In the meantime, Swiss Anti-Doping filed a separate appeal which was rejected by the CAS citing lack of jurisdiction. Ullrich raised an objection with respect to CAS jurisdiction, which was dismissed by CAS Panel. Ullrich also raised several objections relating to the procedure and to the applicable law. The CAS Panel dismissed all of them and determined that the UCI Rules were applicable to this case.
Many procedural issues remained unresolved until the final award, among them the applicability of the law, ascertaining the proper parties, Ullrich’s resignation, scope for appeal and time frame of appeal were the most prominent ones. Primarily, CAS dismissed Ullrich’s objections and held that even a non-license holder could be tried in such a proceeding. The CAS further refused to refer the matter back to Swiss Cycling for a decision, should the right to appeal be upheld.
The basic contention of the UCI was that Ullrich had violated Rule 15.2 of the new Anti- Doping Cycling Rules of the UCI (“UCI Rules”) which entailed the “use or attempted use of a prohibited substance or a prohibited method.” Further, the UCI also alleged that Ullrich violated Rule 15.5 that involved “Tampering, or Attempted to tamper, with any part of Doping Control.”
Furthermore, the CAS Panel ruled that it was possible, under the UCI Rules, to initiate disciplinary proceedings against Ullrich even though he was no longer a UCI licence-holder. In determining this, the CAS panel decided that sporting rules like the UCI Rules and the World Anti-Doping Code would otherwise not be capable of enforcement, because the athlete could never be a proper defendant and could circumvent the process by retiring from the sport. The UCI placed reliance on Article 1.1.004 §3 of the UCI Rules, which provided that UCI license holders remained subject to the jurisdiction of the relevant disciplinary bodies for acts committed while holding a license, even if proceedings are started or continue after the license holder ceases to hold a license.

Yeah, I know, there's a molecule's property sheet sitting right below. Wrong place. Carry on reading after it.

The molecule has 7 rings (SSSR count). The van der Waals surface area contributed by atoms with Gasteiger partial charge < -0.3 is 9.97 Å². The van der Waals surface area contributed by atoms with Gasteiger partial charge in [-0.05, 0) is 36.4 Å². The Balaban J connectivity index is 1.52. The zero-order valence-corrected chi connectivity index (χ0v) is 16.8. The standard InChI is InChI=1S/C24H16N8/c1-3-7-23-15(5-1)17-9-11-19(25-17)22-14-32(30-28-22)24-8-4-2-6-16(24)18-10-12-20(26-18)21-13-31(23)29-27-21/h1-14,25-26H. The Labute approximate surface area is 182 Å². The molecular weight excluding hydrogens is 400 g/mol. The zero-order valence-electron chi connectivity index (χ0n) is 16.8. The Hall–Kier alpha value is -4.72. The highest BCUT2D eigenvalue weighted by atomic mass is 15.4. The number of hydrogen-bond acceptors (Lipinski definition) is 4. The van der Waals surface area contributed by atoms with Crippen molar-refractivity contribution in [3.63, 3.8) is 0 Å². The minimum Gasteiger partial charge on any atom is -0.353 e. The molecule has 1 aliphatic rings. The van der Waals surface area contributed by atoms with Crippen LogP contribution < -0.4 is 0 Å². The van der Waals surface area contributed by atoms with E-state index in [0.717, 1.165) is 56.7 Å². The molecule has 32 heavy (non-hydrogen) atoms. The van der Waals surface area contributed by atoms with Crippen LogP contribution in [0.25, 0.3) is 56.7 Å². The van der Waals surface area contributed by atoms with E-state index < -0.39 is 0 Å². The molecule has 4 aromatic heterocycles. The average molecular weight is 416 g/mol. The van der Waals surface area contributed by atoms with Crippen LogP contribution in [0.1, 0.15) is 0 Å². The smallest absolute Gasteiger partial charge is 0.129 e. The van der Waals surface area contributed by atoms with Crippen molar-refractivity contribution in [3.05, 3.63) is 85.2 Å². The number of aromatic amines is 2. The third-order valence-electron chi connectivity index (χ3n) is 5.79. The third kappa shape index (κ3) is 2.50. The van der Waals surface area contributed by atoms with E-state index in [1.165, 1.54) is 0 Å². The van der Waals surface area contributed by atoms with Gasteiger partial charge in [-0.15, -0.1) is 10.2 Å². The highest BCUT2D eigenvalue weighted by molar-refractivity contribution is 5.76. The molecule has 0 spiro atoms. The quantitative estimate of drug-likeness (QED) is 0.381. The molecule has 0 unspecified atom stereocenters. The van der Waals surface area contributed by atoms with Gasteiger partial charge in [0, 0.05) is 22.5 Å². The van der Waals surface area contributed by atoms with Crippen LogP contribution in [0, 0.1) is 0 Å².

With respect to the merits of the appeal, the CAS Panel, relying on the award made by CAS in Valverde v. WADA, UCI and RFEC [Case 4A_386/2010] was of the opinion that, as a policy matter, the decision by a panel to assess the merits, even if not considered at first instance, “is apt to facilitate quick disposition of disputes.”. Further, the panel noted that the evidence adduced by the UCI clearly showed that Dr Fuentes was engaged in providing of doping services to athletes. Further, Ullrich’s travels often took him in the vicinity of Dr Fuentes’ known operations on multiple occasions during Ullrich’s career, and evidence recovered suggested that Ullrich was in personal contact with Dr Fuentes. In addition, Ullrich had paid Dr Fuentes over € 80,000. Last, DNA analysis confirmed that Ullrich’s genetic profile matched the blood in the blood bags found in the possession of Dr Fuentes.
Ullrich’s counsel based their defense on procedural matters and on two main arguments in particular. First, they contended that the UCI Anti-Doping Commission did not make a clear, unambiguous assertion in its letter to the Swiss Cycling Federation that Jan Ullrich had in fact committed the offence of doping. Second, subsequent UCI procedures were not followed properly. Therefore, any grounds for disciplinary hearings were invalidated.
The strategy adopted by Ullrich in not questioning the veracity of the evidence or any other substantive aspects of this case, limiting the defence to procedural issues., evoked surprise from the CAS. This approach coupled with the evidence presented by the UCI, and Ullrich’s failure to contest the evidence prompted the CAS to conclude that Ullrich had, at least, engaged in blood doping, in violation of Article 15.2 of the UCI Rules. However, the CAS Panel rejected the UCI’s plea for a lifetime ban on Ullrich, considering that the first doping offence committed in 2002 was the out-of-competition ingestion of amphetamines.